Unequal Freedom

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Author: Evelyn Nakano GLENN

Publisher: Harvard University Press

ISBN: 9780674037649

Category: Social Science

Page: 318

View: 6147

The inequalities that persist in America have deep historical roots. Evelyn Nakano Glenn untangles this complex history in a unique comparative regional study from the end of Reconstruction to the eve of World War II. During this era the country experienced enormous social and economic changes with the abolition of slavery, rapid territorial expansion, and massive immigration, and struggled over the meaning of free labor and the essence of citizenship as people who previously had been excluded sought the promise of economic freedom and full political rights. After a lucid overview of the concepts of the free worker and the independent citizen at the national level, Glenn vividly details how race and gender issues framed the struggle over labor and citizenship rights at the local level between blacks and whites in the South, Mexicans and Anglos in the Southwest, and Asians and haoles (the white planter class) in Hawaii. She illuminates the complex interplay of local and national forces in American society and provides a dynamic view of how labor and citizenship were defined, enforced, and contested in a formative era for white-nonwhite relations in America.

Citizenship and the Origins of Women's History in the United States

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Author: Teresa Anne Murphy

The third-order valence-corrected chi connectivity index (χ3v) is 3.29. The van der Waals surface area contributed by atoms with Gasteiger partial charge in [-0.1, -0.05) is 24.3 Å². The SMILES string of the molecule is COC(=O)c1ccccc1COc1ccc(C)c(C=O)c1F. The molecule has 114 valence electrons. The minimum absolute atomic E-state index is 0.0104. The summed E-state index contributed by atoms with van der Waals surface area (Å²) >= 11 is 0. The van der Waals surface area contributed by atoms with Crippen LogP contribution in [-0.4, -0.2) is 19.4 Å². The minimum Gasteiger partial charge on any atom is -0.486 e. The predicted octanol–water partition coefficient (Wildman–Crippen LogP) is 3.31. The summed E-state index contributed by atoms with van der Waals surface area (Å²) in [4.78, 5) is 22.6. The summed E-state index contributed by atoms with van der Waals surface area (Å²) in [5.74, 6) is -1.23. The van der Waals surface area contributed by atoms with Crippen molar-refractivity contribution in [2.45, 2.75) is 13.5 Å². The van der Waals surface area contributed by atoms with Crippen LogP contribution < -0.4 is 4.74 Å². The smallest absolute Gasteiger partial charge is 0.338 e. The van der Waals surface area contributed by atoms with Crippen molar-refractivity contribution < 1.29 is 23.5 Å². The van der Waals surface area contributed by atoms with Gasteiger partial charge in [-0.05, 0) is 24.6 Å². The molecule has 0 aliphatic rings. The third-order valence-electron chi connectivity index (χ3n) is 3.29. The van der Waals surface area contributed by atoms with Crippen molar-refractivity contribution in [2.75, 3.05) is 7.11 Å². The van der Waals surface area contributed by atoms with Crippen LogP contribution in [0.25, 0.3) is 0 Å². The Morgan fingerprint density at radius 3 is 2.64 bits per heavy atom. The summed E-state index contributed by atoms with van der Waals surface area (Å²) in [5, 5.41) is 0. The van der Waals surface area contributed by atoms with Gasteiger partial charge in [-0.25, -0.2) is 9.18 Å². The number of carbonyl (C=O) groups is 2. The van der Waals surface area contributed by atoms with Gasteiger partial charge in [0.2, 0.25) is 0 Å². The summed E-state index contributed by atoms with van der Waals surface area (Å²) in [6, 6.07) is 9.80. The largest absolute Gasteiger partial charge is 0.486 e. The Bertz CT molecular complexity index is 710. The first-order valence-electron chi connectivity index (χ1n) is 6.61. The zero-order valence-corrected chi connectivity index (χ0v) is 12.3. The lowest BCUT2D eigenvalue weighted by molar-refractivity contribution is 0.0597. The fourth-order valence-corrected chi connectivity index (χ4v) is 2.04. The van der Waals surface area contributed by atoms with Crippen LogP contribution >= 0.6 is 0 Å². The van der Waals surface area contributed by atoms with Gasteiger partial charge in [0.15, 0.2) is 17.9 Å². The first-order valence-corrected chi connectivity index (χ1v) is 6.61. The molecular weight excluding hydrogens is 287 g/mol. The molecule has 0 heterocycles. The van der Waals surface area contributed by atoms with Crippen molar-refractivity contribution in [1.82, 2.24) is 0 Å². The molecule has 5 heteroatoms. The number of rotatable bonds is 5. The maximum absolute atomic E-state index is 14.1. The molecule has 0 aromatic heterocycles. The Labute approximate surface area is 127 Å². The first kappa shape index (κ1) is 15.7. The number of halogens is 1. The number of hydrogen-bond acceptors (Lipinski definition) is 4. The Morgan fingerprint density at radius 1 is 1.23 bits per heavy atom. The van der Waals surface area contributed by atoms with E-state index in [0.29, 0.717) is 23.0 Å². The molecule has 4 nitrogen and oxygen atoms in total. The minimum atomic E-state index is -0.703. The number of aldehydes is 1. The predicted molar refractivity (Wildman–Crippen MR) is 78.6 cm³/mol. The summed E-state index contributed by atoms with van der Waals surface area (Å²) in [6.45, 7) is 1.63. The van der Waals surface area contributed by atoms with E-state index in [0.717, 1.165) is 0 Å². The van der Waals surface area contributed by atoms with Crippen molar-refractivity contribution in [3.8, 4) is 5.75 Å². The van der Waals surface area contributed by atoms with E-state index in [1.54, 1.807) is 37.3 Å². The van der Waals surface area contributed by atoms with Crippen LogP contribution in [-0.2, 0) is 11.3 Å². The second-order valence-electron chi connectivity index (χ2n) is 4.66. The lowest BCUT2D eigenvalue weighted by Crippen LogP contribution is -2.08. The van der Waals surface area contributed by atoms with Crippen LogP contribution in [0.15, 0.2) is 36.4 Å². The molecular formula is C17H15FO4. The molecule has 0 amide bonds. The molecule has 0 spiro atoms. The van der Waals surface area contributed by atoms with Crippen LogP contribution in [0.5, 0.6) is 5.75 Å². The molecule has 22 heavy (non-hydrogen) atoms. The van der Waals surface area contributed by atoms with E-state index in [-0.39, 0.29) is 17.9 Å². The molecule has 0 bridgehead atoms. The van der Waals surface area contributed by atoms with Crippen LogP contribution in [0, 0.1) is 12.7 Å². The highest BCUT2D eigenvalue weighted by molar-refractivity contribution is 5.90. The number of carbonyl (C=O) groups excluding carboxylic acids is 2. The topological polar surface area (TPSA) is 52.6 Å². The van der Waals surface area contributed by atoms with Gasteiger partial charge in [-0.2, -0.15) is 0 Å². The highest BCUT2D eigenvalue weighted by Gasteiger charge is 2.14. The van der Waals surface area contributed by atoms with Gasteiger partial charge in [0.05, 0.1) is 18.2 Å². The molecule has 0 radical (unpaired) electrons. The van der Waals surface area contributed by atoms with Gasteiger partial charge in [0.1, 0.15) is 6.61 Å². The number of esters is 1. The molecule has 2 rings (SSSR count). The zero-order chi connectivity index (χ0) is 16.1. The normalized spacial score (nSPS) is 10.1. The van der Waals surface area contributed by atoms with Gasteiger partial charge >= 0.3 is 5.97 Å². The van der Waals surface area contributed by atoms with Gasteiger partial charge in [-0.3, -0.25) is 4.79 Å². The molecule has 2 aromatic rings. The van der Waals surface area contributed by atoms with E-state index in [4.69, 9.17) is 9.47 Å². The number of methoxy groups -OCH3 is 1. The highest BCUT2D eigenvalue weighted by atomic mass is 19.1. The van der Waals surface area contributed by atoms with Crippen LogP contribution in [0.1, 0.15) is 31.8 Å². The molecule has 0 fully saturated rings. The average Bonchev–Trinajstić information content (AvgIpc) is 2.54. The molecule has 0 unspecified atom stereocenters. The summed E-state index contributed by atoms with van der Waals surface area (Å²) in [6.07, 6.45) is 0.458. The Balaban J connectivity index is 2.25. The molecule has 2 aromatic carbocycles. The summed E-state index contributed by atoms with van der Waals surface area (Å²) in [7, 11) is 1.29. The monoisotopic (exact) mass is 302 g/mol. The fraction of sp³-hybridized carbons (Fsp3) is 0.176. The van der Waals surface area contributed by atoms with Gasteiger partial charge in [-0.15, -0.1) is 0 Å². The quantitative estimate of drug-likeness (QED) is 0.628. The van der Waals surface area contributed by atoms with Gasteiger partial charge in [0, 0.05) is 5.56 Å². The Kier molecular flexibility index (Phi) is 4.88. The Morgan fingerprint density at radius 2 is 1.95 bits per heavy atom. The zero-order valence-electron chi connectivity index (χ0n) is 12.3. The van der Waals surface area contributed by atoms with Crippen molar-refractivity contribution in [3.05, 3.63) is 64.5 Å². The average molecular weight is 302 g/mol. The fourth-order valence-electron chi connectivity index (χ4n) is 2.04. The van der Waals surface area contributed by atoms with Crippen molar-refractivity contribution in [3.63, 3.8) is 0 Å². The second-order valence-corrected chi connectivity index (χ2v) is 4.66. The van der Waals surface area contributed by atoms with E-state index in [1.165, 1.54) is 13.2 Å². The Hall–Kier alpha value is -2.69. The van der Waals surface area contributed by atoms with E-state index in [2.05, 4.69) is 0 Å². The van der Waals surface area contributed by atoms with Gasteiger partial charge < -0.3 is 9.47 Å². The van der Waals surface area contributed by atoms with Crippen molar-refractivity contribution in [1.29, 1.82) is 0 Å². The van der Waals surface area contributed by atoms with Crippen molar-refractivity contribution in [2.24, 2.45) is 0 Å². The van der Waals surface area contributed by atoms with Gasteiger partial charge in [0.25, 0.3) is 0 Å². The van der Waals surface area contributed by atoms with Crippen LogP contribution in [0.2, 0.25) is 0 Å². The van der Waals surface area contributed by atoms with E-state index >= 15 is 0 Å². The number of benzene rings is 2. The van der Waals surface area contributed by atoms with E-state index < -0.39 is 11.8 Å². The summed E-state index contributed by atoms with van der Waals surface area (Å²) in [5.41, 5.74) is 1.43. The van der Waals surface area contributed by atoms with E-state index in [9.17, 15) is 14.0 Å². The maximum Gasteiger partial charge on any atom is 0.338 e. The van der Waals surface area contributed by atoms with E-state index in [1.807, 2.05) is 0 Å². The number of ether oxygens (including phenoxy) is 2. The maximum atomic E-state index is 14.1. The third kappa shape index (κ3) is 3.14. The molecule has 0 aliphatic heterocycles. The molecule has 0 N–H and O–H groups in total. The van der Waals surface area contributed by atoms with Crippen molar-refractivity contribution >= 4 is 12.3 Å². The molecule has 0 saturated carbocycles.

Publisher: University of Pennsylvania Press

ISBN: 0812208285

Category: History

Page: 240

View: 9476

Women's history emerged as a genre in the waning years of the eighteenth century, a period during which concepts of nationhood and a sense of belonging expanded throughout European nations and the young American republic. Early women's histories had criticized the economic practices, intellectual abilities, and political behavior of women while emphasizing the importance of female domesticity in national development. These histories had created a narrative of exclusion that legitimated the variety of citizenship considered suitable for women, which they argued should be constructed in a very different way from that of men: women's relationship to the nation should be considered in terms of their participation in civil society and the domestic realm. But the throes of the Revolution and the emergence of the first woman's rights movement challenged the dominance of that narrative and complicated the history writers' interpretation of women's history and the idea of domestic citizenship. In Citizenship and the Origins of Women's History in the United States, Teresa Anne Murphy traces the evolution of women's history from the late eighteenth century to the time of the Civil War, demonstrating that competing ideas of women's citizenship had a central role in the ways those histories were constructed. This intellectual history examines the concept of domestic citizenship that was promoted in the popular writing of Sarah Josepha Hale and Elizabeth Ellet and follows the threads that link them to later history writers, such as Lydia Maria Child and Carolyn Dall, who challenged those narratives and laid the groundwork for advancing a more progressive woman's rights agenda. As woman's rights activists recognized, citizenship encompassed activities that ranged far beyond specific legal rights for women to their broader terms of inclusion in society, the economy, and government. Citizenship and the Origins of Women's History in the United States demonstrates that citizenship is at the heart of women's history and, consequently, that women's history is the history of nations.